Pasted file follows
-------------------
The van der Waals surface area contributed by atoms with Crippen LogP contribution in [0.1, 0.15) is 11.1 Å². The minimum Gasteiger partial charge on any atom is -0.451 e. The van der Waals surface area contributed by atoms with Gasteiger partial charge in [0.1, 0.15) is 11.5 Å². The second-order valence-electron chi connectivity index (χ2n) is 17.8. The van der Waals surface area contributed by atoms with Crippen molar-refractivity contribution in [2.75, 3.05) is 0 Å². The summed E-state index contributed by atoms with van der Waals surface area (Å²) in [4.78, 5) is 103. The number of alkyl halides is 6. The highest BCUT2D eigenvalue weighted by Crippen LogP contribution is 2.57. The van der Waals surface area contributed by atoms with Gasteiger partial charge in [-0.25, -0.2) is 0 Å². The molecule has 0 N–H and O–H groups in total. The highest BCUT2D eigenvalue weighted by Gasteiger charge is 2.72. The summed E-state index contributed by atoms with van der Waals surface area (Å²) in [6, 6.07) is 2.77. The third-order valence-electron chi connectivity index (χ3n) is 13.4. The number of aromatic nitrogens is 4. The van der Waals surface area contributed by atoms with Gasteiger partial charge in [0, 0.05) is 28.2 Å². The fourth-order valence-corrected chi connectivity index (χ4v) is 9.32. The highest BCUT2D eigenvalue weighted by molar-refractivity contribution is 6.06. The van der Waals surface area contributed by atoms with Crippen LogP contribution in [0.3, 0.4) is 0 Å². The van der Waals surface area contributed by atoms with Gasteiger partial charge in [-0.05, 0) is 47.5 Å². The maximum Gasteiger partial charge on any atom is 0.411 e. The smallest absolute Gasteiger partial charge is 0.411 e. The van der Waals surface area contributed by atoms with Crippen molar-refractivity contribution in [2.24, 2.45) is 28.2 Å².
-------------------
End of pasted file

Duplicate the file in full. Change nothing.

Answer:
The van der Waals surface area contributed by atoms with Crippen LogP contribution in [0.1, 0.15) is 11.1 Å². The minimum Gasteiger partial charge on any atom is -0.451 e. The van der Waals surface area contributed by atoms with Gasteiger partial charge in [0.1, 0.15) is 11.5 Å². The second-order valence-electron chi connectivity index (χ2n) is 17.8. The van der Waals surface area contributed by atoms with Crippen molar-refractivity contribution in [2.75, 3.05) is 0 Å². The summed E-state index contributed by atoms with van der Waals surface area (Å²) in [4.78, 5) is 103. The number of alkyl halides is 6. The highest BCUT2D eigenvalue weighted by Crippen LogP contribution is 2.57. The van der Waals surface area contributed by atoms with Gasteiger partial charge in [-0.25, -0.2) is 0 Å². The molecule has 0 N–H and O–H groups in total. The highest BCUT2D eigenvalue weighted by Gasteiger charge is 2.72. The summed E-state index contributed by atoms with van der Waals surface area (Å²) in [6, 6.07) is 2.77. The third-order valence-electron chi connectivity index (χ3n) is 13.4. The number of aromatic nitrogens is 4. The van der Waals surface area contributed by atoms with Gasteiger partial charge in [0, 0.05) is 28.2 Å². The fourth-order valence-corrected chi connectivity index (χ4v) is 9.32. The highest BCUT2D eigenvalue weighted by molar-refractivity contribution is 6.06. The van der Waals surface area contributed by atoms with Crippen LogP contribution in [0.3, 0.4) is 0 Å². The van der Waals surface area contributed by atoms with Gasteiger partial charge in [-0.05, 0) is 47.5 Å². The maximum Gasteiger partial charge on any atom is 0.411 e. The smallest absolute Gasteiger partial charge is 0.411 e. The van der Waals surface area contributed by atoms with Crippen molar-refractivity contribution in [2.24, 2.45) is 28.2 Å².